You really don't need a Ruby program to accomplish what you are talking about, if I'm understanding right here. (Also, might I recommend bash shell scripting?
It's a fun language to work with.)
And, actually, depending on your computer's configuration, your devices could be listed with values that are different from what would be expected on another Linux machine. Remember to give your cards labels that you can distinguish with easily. An easy way to do this is simply to go to a Windows computer, open Computer from the Start menu, and change the labels of the drives. You could also use gparted to work with your drive labels.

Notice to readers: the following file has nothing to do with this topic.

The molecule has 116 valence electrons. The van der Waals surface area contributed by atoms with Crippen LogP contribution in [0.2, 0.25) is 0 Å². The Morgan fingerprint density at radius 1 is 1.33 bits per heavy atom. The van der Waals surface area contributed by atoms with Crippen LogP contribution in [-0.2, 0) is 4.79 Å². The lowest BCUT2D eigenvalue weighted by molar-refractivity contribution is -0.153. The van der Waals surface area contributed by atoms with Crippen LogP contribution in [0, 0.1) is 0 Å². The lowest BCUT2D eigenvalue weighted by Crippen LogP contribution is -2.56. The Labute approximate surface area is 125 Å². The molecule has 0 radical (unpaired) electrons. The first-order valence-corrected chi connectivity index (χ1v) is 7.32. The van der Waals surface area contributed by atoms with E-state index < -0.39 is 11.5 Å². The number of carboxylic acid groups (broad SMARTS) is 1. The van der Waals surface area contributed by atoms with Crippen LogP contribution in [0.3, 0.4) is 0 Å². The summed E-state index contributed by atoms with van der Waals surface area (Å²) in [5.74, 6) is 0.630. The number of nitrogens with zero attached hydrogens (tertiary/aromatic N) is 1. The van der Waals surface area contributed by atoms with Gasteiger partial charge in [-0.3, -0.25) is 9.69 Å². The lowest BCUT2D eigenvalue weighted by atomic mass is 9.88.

To mount any drive, you will need to open a shell. Type in:
sudo mkdir /mnt/my_card
(where my_card could be card1, mycard, or anything, as long as it's one title (not 'my camera card', but 'my_camera_card' instead). You will need to type in your password.
If all's successful, a new, blank line will appear. Now, you will need to type in fdisk -l. What disk out of that list matches your card best? Is it the label you assigned? If it's anywhere very close, it's probably it. So, let's suppose your card is /dev/mmc1.
In that case, you would type (and note yours will be different than this example):
sudo mount /dev/mmc1 /mnt/my_card
OK--the card is mounted and you can now access it like you would a flash drive or any other device. To find it, open your favorite file manager (Dolphin, Nautilus, etc.) and navigate to, (from the example here), /mnt/my_card. You should find your card's contents spilled out here, and you can now work with your card.
Hope this helps.